A cementing unit on a drilling rig, mounted on either a skid or semitrailer, receives water, dry cement, mud, and special additives from storage tanks. It then mixes the components into a lead slurry and a tail slurry, then injects them into the casing and out into the annulus. A control panel on the cementing unit allows an operator to regulate the flow and density of the slurries, monitor pressure, and control other parameters. Integral to the monitoring of pressure is the hammer union pressure transmitter, which is designed for extremely high pressures and can withstand the abrasive quality of the cement mixture.


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Mud tank

Mud tanks are large multi-segmented vessels for treating, mixing, and storing the customised fluid that a mud pump circulates in and out of a well during drilling. After returning to the surface, the used mud is pumped through various compartments in the active tank:

1. Suction tank to await filtering

2. Solids control system to separate out drill cuttings (rock chips, sand, etc.)

3. Degasser to remove trapped air and natural gas

4. Chemical tank for additional treating, if necessary

5. Agitator to rehomogenise the mixture

After cleaning, the drilling mud is ready for reuse. Reserve tanks store excess mud and as well as heavy mud for kicks and other emergencies.

Level sensors allow operators to monitor the fluid in each of these compartments. But more importantly, level measurement can reveal issues during drilling operations:

  • A gain in volume indicates that water or formation fluids (oil, gas) is entering the well.
  • A loss in volume indicates that the drilling mud is entering the formation through cracks.

Any level sensor used in mud tanks must be suitable for hazardous areas. The instrument should also be heavy-duty, as drilling mud is often corrosive, viscous, and abrasive with suspended solids. Many types of level sensors can be used in mud tanks, but the most robust and maintenance-free option is an intrinsically safe submersible pressure transmitter that can be used to measure both the fluid density and hydrostatic pressure. An anti-clog attachment provides stability and extra protection against sludge, turbulence, and physical damage.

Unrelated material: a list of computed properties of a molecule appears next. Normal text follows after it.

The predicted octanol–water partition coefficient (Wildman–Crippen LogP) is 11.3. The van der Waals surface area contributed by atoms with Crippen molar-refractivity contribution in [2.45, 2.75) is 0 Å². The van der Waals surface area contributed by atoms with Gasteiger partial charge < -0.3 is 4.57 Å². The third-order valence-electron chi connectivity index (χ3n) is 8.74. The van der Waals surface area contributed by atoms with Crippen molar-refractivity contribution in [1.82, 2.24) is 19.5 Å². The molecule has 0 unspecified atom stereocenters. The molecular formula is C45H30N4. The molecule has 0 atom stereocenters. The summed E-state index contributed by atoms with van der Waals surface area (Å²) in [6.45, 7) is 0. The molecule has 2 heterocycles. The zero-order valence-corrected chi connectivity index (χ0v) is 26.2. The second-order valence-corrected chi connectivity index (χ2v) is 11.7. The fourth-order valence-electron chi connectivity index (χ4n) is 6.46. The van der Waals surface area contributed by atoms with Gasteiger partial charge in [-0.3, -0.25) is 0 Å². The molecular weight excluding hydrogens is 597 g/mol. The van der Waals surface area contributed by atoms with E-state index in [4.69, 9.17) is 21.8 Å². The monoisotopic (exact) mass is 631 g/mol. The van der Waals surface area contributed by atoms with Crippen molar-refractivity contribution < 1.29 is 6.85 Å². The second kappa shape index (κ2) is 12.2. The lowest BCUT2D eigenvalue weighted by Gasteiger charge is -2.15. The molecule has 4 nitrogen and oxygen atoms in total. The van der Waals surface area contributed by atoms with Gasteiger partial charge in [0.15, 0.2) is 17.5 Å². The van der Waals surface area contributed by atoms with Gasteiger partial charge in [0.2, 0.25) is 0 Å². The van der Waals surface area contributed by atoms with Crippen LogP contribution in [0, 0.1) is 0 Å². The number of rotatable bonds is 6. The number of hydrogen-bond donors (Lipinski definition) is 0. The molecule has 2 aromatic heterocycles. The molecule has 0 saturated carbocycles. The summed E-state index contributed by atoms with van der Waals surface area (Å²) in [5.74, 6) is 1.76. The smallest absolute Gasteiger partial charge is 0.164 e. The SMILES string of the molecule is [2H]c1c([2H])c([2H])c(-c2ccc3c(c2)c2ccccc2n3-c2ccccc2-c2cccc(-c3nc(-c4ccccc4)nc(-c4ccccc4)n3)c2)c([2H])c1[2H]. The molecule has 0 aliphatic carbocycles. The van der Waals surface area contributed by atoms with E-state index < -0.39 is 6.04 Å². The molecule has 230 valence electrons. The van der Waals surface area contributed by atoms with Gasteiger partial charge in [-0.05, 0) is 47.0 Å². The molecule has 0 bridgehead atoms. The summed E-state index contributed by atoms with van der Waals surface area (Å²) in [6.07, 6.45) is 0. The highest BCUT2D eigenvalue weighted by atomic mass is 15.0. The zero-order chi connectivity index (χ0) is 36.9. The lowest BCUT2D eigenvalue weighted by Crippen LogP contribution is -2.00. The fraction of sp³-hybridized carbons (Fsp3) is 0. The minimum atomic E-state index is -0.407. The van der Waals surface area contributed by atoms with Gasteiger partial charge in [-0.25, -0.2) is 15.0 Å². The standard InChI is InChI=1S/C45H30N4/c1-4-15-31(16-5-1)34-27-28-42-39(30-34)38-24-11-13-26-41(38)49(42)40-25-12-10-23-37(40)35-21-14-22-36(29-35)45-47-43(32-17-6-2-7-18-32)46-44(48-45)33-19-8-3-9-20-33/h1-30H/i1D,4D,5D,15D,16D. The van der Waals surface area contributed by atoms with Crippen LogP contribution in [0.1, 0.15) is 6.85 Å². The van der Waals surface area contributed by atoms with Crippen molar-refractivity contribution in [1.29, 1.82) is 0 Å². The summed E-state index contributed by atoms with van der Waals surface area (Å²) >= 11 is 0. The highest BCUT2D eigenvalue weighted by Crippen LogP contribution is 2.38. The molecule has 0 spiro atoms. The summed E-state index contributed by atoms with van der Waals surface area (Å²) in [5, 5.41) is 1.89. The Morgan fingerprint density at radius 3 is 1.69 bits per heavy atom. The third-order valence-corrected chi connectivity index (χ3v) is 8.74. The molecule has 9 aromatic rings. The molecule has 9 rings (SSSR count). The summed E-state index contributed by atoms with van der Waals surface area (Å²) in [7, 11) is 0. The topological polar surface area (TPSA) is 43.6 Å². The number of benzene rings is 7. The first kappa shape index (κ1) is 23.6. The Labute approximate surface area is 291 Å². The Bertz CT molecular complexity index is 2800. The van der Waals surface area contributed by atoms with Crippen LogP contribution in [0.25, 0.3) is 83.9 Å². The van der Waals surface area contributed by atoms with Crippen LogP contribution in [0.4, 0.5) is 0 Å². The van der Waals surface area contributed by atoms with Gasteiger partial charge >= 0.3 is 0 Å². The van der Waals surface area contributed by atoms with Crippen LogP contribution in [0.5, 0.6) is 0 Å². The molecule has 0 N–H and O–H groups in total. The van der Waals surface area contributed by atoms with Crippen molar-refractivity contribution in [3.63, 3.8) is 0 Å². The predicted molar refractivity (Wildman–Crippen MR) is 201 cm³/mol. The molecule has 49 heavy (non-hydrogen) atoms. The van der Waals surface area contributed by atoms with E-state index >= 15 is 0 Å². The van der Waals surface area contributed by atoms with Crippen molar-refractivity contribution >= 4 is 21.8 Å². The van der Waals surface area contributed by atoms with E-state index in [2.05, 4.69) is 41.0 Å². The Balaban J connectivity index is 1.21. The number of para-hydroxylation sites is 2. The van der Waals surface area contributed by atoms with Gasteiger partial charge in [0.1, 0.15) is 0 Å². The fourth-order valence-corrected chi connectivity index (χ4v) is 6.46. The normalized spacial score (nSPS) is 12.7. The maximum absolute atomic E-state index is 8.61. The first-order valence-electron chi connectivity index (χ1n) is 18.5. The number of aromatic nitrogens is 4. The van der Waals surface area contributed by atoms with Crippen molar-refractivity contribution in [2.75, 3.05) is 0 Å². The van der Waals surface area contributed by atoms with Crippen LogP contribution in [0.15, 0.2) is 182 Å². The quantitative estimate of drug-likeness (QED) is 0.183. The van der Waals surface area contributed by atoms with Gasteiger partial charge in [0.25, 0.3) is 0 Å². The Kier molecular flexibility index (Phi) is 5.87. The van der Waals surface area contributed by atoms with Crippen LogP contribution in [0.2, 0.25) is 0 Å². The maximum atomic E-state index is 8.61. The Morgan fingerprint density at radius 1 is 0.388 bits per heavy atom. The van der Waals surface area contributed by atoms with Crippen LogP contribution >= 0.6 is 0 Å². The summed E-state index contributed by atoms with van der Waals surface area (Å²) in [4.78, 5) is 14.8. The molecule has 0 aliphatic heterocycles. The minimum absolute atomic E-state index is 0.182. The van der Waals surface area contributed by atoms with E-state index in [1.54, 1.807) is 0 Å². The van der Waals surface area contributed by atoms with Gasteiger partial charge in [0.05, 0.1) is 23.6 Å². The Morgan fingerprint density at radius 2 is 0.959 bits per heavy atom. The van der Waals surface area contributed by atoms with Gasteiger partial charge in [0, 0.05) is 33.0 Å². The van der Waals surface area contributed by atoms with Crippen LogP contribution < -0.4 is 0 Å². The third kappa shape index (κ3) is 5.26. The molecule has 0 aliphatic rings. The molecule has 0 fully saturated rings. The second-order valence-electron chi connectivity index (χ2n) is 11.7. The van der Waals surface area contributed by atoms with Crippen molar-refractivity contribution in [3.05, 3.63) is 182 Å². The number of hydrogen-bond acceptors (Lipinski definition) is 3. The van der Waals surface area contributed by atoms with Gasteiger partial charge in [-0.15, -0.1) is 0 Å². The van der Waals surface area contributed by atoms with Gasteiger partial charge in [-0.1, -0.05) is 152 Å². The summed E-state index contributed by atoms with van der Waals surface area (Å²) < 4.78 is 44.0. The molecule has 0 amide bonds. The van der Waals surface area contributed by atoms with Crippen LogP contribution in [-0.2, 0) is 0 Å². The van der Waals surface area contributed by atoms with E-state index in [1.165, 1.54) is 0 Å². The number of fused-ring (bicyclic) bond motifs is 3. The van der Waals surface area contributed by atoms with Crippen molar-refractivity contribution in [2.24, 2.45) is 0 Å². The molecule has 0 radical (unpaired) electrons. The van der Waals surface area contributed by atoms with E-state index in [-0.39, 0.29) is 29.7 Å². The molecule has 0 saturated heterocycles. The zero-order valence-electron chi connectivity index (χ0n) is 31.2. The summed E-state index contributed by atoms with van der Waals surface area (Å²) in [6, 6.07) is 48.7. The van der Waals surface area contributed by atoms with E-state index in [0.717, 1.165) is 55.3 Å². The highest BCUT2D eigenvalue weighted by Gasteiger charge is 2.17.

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Water tanks

At a drill site, a mud pump injects a fluid down a borehole to lubricate and cool the drill bit, to flush the well of drill cuttings, and to provide the equalising pressure that prevents formation fluids from entering the well. This specialised mixture is either water-based or oil-based, depending on the geological formation, economic considerations, environmental regulations, desired purpose of the mud, and other factors.

Regardless of the liquid used as the continuous phase, water is almost always a component – in varying percentages – of drilling mud. Water is stored in massive tanks, ready to be piped to mud tanks and mixed with other components.

Submersible pressure sensors accurately and reliably measure the level in a drill site’s water tanks, ensuring that the water does not overflow and the tank does not run dry. A WIKA LevelGuardTM offers extra stability for the pressure sensor and further protects the instrument from turbulence and strain.


Water tanks
Water tanks

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Choke manifold

Choke manifolds are an important part of a drilling rig’s well control system. During a kick, the blowout preventer (BOP) is closed while the formation fluid and drilling mud flowing from the annulus is diverted to the choke line and through the manifold’s assemblage of pipes, fittings, and valves. The choke manifold bleeds off the lighter drilling mud to stay below the MAASP (maximum allowable annulus surface pressure), while heavy mud from the reserve mud tank is pumped down the hole to regain control of the well. Alternate paths in the choke manifold allow operators to redirect the flow as needed by closing and opening valves. Some chokes are operated manually, while others are controlled hydraulically (remotely).

Pressure gauges and pressure transmitters – integral parts of a choke manifold system – are located at several locations, including:

  • Where the choke line meets the manifold (one line)
  • Where the manifold discharges fluids to a pit and/or mud tank (multiple lines)

To ensure reliability and safety, the pressure sensors mounted on a choke manifold should meet the following requirements:

  • High accuracy and minimum response time
  • Corrosion and abrasion resistance
  • High weather protection (IP rating)
  • Approval for hazardous areas (intrinsically safe, explosion proof, etc.)